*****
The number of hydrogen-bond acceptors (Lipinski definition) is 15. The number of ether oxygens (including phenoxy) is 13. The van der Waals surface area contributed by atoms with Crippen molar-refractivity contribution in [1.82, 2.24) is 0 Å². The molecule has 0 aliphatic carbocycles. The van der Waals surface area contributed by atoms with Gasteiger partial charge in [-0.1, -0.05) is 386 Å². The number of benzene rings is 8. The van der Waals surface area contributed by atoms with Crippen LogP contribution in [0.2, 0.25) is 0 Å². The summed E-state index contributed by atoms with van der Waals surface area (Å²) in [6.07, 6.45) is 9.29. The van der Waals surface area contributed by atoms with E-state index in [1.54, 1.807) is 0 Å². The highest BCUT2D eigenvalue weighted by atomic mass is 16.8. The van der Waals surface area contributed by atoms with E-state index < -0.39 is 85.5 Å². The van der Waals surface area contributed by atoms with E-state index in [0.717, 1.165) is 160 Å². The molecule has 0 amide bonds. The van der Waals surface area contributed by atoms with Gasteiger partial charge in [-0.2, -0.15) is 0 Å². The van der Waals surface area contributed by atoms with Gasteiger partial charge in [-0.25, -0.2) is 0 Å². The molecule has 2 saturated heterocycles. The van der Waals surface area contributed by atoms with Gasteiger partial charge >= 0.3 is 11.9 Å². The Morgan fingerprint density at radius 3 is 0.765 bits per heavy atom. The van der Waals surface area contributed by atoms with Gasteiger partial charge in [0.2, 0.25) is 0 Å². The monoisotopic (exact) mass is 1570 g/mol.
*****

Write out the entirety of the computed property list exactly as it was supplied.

The number of hydrogen-bond acceptors (Lipinski definition) is 15. The number of ether oxygens (including phenoxy) is 13. The van der Waals surface area contributed by atoms with Crippen molar-refractivity contribution in [1.82, 2.24) is 0 Å². The molecule has 0 aliphatic carbocycles. The van der Waals surface area contributed by atoms with Gasteiger partial charge in [-0.1, -0.05) is 386 Å². The number of benzene rings is 8. The van der Waals surface area contributed by atoms with Crippen LogP contribution in [0.2, 0.25) is 0 Å². The summed E-state index contributed by atoms with van der Waals surface area (Å²) in [6.07, 6.45) is 9.29. The van der Waals surface area contributed by atoms with E-state index in [1.54, 1.807) is 0 Å². The highest BCUT2D eigenvalue weighted by atomic mass is 16.8. The van der Waals surface area contributed by atoms with E-state index < -0.39 is 85.5 Å². The van der Waals surface area contributed by atoms with E-state index in [0.717, 1.165) is 160 Å². The molecule has 0 amide bonds. The van der Waals surface area contributed by atoms with Gasteiger partial charge in [-0.2, -0.15) is 0 Å². The van der Waals surface area contributed by atoms with Gasteiger partial charge in [-0.25, -0.2) is 0 Å². The molecule has 2 saturated heterocycles. The van der Waals surface area contributed by atoms with Gasteiger partial charge >= 0.3 is 11.9 Å². The Morgan fingerprint density at radius 3 is 0.765 bits per heavy atom. The van der Waals surface area contributed by atoms with Gasteiger partial charge in [0.2, 0.25) is 0 Å². The monoisotopic (exact) mass is 1570 g/mol.